Finland urges Lebanon reform after €250 million aid conference

International donors held a Sunday conference to pledge money to help Beirut recover from last week's devastating explosion but there are also calls for reform.

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Protests in Beirut on Saturday 8th August 2020 / Credit: @BeirutCityGuide Twitter

Finland’s Minister of Foreign Affairs Pekka Haavisto (Green) is urging political reform in Lebanon, as international donors pledged more than €250 million aid after last week’s devastating explosion.

Tuesday’s blast happened after thousands of tons of chemicals ignited at Beirut’s port, and the explosion and subsequent shockwave damaged an estimated 50% of the buildings in the city. At least 158 people were killed, 6,000 were wounded, and 300,000 people were made homeless.

Sunday’s online summit was arranged by the French government and included representatives from EU countries, Middle East countries and the US. Finland already announced €1 million emergency support for Lebanon to be channeled through the International Committee of the Red Cross targeting water, health and food security in Beirut, and helping local hospitals with some supplies they need.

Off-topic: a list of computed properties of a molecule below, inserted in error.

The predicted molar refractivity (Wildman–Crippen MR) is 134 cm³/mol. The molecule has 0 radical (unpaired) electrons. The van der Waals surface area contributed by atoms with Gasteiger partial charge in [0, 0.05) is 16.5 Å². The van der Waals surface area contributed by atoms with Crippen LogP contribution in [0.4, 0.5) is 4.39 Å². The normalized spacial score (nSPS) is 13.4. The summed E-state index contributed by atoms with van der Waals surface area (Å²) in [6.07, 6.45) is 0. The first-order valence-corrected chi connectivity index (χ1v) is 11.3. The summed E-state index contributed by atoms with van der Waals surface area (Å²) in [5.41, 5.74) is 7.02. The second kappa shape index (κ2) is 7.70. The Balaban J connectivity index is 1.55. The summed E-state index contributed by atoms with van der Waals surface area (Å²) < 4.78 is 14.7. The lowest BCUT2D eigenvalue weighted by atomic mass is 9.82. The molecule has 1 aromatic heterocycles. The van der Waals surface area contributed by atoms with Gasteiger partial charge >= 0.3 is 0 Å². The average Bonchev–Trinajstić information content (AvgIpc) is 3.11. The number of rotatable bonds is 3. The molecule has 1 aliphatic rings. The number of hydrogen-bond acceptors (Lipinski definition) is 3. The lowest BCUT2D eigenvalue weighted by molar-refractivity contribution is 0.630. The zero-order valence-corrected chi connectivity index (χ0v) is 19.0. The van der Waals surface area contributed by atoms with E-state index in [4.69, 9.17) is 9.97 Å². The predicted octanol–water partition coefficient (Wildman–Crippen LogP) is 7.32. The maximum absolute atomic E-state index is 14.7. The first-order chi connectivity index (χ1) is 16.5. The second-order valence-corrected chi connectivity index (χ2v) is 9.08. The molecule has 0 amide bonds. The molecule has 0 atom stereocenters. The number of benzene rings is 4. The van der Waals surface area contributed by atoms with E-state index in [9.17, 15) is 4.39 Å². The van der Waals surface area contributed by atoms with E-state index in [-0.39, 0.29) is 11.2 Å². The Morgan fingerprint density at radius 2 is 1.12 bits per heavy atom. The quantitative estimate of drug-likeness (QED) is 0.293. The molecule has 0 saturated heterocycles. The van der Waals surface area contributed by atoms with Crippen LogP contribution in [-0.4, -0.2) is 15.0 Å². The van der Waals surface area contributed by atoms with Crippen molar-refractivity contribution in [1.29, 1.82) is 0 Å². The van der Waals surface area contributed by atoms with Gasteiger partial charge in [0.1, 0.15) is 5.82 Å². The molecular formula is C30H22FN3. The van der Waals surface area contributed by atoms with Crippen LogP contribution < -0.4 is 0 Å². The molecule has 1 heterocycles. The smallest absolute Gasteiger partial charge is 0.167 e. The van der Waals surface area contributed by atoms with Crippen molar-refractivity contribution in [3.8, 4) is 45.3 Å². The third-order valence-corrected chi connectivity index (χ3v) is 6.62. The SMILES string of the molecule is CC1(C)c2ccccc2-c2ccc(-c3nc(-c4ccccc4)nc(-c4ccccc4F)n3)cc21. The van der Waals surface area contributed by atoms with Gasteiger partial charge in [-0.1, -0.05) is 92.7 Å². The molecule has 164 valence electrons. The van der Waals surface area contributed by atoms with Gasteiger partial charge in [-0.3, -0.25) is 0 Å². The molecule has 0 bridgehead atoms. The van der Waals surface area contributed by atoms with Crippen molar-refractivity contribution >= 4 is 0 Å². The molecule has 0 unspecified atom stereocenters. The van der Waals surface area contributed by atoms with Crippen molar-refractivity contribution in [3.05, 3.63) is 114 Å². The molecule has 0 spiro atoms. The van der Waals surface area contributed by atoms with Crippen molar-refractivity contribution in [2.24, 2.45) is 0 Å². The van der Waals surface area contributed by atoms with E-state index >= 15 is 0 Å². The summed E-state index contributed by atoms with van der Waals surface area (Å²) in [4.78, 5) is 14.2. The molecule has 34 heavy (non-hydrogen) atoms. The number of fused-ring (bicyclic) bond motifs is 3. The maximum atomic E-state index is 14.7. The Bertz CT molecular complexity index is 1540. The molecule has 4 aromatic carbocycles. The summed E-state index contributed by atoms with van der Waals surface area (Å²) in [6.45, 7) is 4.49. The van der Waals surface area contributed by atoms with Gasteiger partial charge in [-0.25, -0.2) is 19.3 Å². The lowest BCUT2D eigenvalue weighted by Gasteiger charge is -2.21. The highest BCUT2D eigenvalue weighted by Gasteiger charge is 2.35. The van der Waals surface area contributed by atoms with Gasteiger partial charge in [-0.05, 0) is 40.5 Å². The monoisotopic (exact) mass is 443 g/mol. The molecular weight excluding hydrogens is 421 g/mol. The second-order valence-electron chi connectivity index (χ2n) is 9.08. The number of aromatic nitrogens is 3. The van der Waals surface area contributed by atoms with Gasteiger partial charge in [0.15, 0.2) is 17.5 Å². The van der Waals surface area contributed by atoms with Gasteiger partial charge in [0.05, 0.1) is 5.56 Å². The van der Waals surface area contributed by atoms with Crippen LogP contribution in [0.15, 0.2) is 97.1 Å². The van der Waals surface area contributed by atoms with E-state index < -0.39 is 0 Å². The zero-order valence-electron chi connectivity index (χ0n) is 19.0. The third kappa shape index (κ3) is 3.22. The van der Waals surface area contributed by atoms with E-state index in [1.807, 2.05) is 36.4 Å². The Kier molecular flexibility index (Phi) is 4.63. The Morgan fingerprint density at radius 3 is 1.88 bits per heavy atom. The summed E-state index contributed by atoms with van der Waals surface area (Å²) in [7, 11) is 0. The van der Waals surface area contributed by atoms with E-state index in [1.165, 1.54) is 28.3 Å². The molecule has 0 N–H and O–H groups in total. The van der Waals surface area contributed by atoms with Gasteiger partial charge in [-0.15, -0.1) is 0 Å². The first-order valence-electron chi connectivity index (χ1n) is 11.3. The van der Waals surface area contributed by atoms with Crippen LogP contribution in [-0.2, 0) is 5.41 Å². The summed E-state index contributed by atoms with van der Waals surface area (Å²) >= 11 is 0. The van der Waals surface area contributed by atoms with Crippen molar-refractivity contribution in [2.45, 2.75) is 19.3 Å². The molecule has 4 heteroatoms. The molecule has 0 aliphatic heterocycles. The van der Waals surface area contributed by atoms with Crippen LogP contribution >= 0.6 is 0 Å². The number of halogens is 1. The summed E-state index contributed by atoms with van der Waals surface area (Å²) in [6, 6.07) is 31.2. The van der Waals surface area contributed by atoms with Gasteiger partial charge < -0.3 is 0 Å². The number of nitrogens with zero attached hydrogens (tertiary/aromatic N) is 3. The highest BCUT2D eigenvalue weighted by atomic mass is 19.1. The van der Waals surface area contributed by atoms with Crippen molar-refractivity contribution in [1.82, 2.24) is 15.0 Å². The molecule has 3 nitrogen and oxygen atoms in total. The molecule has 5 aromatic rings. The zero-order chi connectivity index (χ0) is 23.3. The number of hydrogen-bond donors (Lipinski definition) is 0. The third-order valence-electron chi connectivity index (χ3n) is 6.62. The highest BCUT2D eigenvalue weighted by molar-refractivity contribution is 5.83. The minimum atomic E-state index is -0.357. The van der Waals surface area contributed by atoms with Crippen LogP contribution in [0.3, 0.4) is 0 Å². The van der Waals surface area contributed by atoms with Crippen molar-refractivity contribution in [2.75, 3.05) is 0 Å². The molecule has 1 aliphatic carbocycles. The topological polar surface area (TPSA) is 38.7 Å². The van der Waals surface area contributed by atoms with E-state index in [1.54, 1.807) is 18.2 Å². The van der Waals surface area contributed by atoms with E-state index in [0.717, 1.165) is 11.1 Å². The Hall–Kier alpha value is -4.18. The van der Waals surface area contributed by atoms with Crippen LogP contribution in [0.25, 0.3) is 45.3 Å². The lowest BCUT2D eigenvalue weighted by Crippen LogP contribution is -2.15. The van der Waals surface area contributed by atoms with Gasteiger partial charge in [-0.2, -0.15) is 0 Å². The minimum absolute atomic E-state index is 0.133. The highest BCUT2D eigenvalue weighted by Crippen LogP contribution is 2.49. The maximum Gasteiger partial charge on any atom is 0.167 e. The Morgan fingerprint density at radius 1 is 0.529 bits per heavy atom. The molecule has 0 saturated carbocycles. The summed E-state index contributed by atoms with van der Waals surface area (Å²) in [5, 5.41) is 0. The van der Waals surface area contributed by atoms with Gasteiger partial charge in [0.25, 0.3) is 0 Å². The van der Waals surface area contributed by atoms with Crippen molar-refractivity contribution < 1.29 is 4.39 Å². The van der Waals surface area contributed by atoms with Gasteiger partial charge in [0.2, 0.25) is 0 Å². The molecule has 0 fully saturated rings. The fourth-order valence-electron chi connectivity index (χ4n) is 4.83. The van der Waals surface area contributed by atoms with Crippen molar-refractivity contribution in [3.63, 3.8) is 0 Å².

“The explosion on Monday was tragic. Finland immediately made a decision to provide humanitarian aid to Lebanon and sent expert assistance to the country” Haavisto said in a statement.

“In addition to alleviating the immediate distress caused by the explosion, Lebanon must pay attention to political change. Finland has also supported peace and security in Lebanon and the region through long-term participation in peacekeeping” he added.

Haavisto is not alone in calling for reforms in Lebanon – it’s been a theme raised by other countries in the last week. Protests broke out in Beirut over the weekend demanding accountability from the government for those responsible for the conditions at the port which lead to the explosion.

At Sunday’s aid conference Denmark pledged €20 million; Norway offered €6.5 million; the EU pledged an extra €30 million in addition to €33 million already pledged; Germany agreed to give an extra €10 million; USA $15 million; Qatar €50 million; Kuwait €40 million.

France and Spain also promised to send reconstruction materials, supplies of grain to replace stores destroyed in the explosion, construction materials and medical supplies.

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